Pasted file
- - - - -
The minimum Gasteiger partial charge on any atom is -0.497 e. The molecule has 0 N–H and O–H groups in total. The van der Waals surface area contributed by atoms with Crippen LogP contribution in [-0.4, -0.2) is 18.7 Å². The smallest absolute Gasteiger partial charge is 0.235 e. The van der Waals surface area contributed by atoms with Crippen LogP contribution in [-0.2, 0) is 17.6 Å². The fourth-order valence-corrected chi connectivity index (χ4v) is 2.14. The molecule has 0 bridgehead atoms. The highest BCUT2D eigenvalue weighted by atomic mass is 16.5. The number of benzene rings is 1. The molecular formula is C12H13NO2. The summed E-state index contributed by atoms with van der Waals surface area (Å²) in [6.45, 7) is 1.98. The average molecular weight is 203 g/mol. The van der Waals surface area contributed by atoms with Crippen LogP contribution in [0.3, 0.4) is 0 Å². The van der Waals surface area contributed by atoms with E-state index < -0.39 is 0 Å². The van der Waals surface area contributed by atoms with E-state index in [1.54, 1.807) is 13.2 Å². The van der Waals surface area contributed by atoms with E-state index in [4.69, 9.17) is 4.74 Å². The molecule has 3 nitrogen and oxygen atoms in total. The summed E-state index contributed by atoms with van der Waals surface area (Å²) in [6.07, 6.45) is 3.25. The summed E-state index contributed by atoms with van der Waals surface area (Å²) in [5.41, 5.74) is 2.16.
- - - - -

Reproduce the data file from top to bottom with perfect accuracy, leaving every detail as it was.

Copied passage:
The minimum Gasteiger partial charge on any atom is -0.497 e. The molecule has 0 N–H and O–H groups in total. The van der Waals surface area contributed by atoms with Crippen LogP contribution in [-0.4, -0.2) is 18.7 Å². The smallest absolute Gasteiger partial charge is 0.235 e. The van der Waals surface area contributed by atoms with Crippen LogP contribution in [-0.2, 0) is 17.6 Å². The fourth-order valence-corrected chi connectivity index (χ4v) is 2.14. The molecule has 0 bridgehead atoms. The highest BCUT2D eigenvalue weighted by atomic mass is 16.5. The number of benzene rings is 1. The molecular formula is C12H13NO2. The summed E-state index contributed by atoms with van der Waals surface area (Å²) in [6.45, 7) is 1.98. The average molecular weight is 203 g/mol. The van der Waals surface area contributed by atoms with Crippen LogP contribution in [0.3, 0.4) is 0 Å². The van der Waals surface area contributed by atoms with E-state index < -0.39 is 0 Å². The van der Waals surface area contributed by atoms with E-state index in [1.54, 1.807) is 13.2 Å². The van der Waals surface area contributed by atoms with E-state index in [4.69, 9.17) is 4.74 Å². The molecule has 3 nitrogen and oxygen atoms in total. The summed E-state index contributed by atoms with van der Waals surface area (Å²) in [6.07, 6.45) is 3.25. The summed E-state index contributed by atoms with van der Waals surface area (Å²) in [5.41, 5.74) is 2.16.